Investors are dealing with a painful new reality: the trade war between the United States and China could last indefinitely.
The anxiety caused by that realization rippled through the stock markets on Monday, and the S&P 500 suffered its steepest daily drop in months after China said it would increase tariffs on nearly $60 billion of American-made goods in response to a similar move last week by the Trump administration.
The American stock benchmark fell 2.4%, pushing its losses for the month above 4.5%. European shares lost 1.2% and emerging-market stocks slid 1.7%.
Shares in trade-sensitive sectors like agriculture, semiconductors and industrials were particularly hard hit. Bonds and commodities, too, flashed warnings of a slowdown.
Trade tensions have sent U.S. stocks lower in five of the past six sessions. Selling intensified Monday after China defied the Trump administration’s warning not to retaliate for his imposition of higher tariffs Friday, driving demand for havens from gold to the yen while punishing risk assets.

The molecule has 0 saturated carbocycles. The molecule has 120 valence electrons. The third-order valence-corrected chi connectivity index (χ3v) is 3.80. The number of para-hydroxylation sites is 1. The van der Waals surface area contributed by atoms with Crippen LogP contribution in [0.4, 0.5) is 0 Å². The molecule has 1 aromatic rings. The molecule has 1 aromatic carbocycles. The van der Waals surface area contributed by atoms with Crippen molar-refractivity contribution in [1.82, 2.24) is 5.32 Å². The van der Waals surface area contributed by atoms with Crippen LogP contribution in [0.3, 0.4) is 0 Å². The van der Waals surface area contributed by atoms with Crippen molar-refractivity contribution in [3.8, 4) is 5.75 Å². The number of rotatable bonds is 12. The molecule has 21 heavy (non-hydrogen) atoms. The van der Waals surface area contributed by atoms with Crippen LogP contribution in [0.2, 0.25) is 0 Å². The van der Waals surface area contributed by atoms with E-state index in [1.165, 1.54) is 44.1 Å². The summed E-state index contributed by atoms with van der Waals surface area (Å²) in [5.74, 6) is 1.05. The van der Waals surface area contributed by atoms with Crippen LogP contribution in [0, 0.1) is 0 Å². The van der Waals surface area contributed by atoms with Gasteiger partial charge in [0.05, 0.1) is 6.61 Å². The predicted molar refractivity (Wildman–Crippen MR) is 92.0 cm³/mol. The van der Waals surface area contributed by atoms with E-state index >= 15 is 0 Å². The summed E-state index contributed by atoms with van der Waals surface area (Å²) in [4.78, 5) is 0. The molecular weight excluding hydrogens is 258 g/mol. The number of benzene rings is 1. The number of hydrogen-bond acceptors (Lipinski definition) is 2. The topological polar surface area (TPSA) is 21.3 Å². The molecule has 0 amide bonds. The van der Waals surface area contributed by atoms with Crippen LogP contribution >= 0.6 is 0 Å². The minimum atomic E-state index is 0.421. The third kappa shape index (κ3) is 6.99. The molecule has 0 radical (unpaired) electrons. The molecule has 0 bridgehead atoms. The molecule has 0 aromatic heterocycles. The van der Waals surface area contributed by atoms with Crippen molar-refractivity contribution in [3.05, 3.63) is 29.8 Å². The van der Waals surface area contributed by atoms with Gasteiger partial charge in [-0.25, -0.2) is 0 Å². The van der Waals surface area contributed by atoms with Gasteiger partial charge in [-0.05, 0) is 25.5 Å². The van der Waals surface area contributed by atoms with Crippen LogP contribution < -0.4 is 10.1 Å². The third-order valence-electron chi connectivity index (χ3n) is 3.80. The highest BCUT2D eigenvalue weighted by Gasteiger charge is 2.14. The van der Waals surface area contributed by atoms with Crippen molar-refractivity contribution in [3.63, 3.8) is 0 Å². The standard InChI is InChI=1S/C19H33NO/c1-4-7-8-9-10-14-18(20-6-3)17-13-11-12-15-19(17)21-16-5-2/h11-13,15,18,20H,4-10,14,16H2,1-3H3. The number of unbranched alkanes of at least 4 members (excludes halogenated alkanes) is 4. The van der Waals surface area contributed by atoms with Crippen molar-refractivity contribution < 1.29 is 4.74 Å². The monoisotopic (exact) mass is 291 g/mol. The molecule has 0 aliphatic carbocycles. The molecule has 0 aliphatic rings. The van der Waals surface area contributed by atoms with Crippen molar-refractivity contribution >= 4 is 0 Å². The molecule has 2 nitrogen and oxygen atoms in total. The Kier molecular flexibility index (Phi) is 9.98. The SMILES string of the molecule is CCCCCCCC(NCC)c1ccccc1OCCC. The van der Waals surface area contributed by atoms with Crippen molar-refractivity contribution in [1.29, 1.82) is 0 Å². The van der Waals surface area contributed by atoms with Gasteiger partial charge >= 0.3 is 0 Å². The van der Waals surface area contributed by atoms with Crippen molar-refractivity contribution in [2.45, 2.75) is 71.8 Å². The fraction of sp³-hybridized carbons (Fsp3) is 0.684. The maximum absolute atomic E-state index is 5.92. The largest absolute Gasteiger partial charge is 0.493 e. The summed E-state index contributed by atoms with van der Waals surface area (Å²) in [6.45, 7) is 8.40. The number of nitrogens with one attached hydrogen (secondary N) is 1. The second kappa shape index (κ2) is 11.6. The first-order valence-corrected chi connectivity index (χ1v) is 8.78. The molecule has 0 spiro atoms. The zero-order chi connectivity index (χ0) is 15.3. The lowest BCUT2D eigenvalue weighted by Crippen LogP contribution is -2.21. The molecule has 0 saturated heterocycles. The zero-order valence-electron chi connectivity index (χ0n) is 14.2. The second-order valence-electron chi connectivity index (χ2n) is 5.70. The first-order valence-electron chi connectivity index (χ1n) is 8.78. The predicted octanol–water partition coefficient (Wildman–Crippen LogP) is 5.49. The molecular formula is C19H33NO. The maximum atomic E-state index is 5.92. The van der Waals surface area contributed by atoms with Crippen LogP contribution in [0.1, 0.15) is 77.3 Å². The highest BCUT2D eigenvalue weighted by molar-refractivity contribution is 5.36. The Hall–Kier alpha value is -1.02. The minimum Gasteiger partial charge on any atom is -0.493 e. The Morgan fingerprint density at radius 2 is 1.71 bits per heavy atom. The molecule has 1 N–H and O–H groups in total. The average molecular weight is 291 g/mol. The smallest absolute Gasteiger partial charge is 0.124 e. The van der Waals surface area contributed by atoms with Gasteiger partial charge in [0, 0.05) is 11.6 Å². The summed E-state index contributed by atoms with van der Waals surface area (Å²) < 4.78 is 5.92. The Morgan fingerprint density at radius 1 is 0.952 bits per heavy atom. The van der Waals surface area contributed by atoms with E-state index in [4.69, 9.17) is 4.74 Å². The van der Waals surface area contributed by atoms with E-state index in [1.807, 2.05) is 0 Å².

The recent stock losses ended a recent calm that had settled over Wall Street. For months, investors assumed that the trade war, a major hazard for the global economy, would end soon. Just weeks ago, the S&P 500 reached a record.